I switched to using a standard 8" wire mesh wheel today that can be purchased at any pet store.  I had originally purchased a solid surface wheel, but our gerbils designated their wheel as one of their bathroom spots.  Needless to say that I didn't think it was too sanitary to pee on their wheel and then run on it.  This resulted in pee spinning all over the wheel and them, so out that went.  If they pee on this wheel it will drop straight through to the bottom of the cage and no harm is done to anyone.

So, that's the latest update on the boys....More to come in the future!

Saturday, October 9, 2010

Trump for President!

I knew this would happen eventually because Donald Trump has been appearing on a lot of political TV shows in the U.S. recently.  CNN.  MSNBC.  You name it, he's on the air.

Check out this interview with Donald Trump about running for President in 2012.

Say what you will about Donald Trump and whether or not you like him, but his blunt talk about the economy, war, oil, and some of the things the U.S. is doing is great to hear!

He talks specifically about other countries who have said repeatedly that the U.S. leadership is a complete joke and what they're able to get away with when negotiating with the U.S. is unbelievable.  We are viewed as weak in the eyes of the world, and I don't think this is a big secret...We've dug ourselves a huge hole over the past fifteen years.

Listen to the logic he uses about the wars in Kuwait and Iraq.  It makes perfect sense.  Listen to what he says about one of the greatest cities in the world, New York City, and how our infrastructure is completely crumbling while we spend money and time to rebuild other countries.  Listen to him ask:  Why didn't Kuwait pay us back for saving their country?  He's right!  Why didn't Kuwait pay us back for going in there, liberating their country from Iraq, and handing it back to them???  They could surely afford it!  Pay us with money.  Pay us with oil.  Whatever, just give us something for the billions that we spent over there!

All of it is true.  Keep an eye on this one.  Trump could rock Washington and perhaps put this country back on the right track.

Like I said, love him or hate him, a lot of what he says makes perfect sense and nobody else in the political arena is willing to say the things that he does.  I'm curious as to whether or not he could turn it into action, or if he would immediately alienate so many people that he would get nothing done as President.

Thursday, October 7, 2010

Guerrilla Travel Photographer

I ran across these two posts today on the Digital Photography School web site and I got a good chuckle out of them because much of it is true for all of us guerrilla photographers out there.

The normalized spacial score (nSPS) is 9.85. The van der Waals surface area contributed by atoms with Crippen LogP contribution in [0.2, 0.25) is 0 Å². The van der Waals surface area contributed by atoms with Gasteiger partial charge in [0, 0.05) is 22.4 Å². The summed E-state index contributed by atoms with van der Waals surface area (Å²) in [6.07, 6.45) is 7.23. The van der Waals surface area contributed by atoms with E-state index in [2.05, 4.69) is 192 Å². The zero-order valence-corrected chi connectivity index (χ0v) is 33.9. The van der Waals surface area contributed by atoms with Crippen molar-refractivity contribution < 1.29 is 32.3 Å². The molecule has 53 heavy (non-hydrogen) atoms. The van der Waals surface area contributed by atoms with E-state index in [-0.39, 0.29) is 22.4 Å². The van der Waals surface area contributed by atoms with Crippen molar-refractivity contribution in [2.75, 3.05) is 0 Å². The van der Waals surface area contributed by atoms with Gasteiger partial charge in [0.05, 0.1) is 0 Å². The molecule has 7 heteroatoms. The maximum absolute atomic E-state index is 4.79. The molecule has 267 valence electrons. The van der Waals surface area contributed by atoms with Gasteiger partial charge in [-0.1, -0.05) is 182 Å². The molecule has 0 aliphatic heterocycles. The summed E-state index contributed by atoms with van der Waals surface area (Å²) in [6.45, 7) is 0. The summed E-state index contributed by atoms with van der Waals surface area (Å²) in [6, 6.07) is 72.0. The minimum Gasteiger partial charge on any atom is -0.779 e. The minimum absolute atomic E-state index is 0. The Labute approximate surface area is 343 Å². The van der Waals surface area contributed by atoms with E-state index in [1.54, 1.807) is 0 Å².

There's enough good info in these posts to be helpful to all those moms, dads, boyfriends, girlfriends, etc, out there who are trying to grab pictures while their families or significant other are saying "Come on, let's go already"!

Actually, the comments at the bottom of the posts from the other readers offer even more good advice.

Wednesday, October 6, 2010

Lost America - Night Photography of the Abandoned West (by Troy Paiva)

I've always been fascinated with great night photographs.  Keep in mind the word "great", because mediocre night photography is just that....mediocre in quality, boring in presentation, and not inspiring to look at.  I've seen some night photography books where I was left wondering, "Is this the best they could do?", when I was done reading them.  Not worth the time...

However, keeping in line with the word "great", you have to check out Troy Paiva's "Lost America" web site at this link.  Wow!  I don't need to tell you his night photography work is great....check it out for yourself!

In addition to looking at the galleries, I would strongly encourage you to take the time to read the content of Troy's web site as well.  He goes to great length to explain his techniques and how he got to where he is today with his work, which indeed seems to be a life passion.  He also tells a story behind some of the pictures. 

When you first view these photos it's tempting to quickly think that Troy simply Photoshopped his vivid colors, but that's not the case.  These are true long exposure night photos which Troy enhanced with various hand held light painting and flash photography techniques.  His control of light is terrific.

Enjoy this site!  I was lost in it for hours...

Friday, October 1, 2010

Cuba: The Accidental Eden

This link is to a great episode of the PBS Nature show and it's called "Cuba:  The Accidental Eden".

For anyone who has even a passing interest in nature and ecology, this is a great episode to watch.  Because of Cuba's political history, I'm sure many people are unaware of much of the content in this show and how untouched Cuba's ecology actually is after decades of being isolated from the rest of the world.

The description from PBS:

Cuba may have been restricted politically and economically for the past 50 years, but its borders have remained open to wildlife for which Cuba’s undeveloped islands are an irresistible draw. While many islands in the Caribbean have poisoned or paved over their ecological riches on land and in the sea in pursuit of a growing tourist industry, Cuba’s wild landscapes have remained virtually untouched, creating a safe haven for rare and intriguing indigenous animals, as well as for hundreds of species of migrating birds and marine creatures. Coral reefs have benefited, too. Independent research has shown that Cuba’s corals are doing much better than others both in the Caribbean and around the world.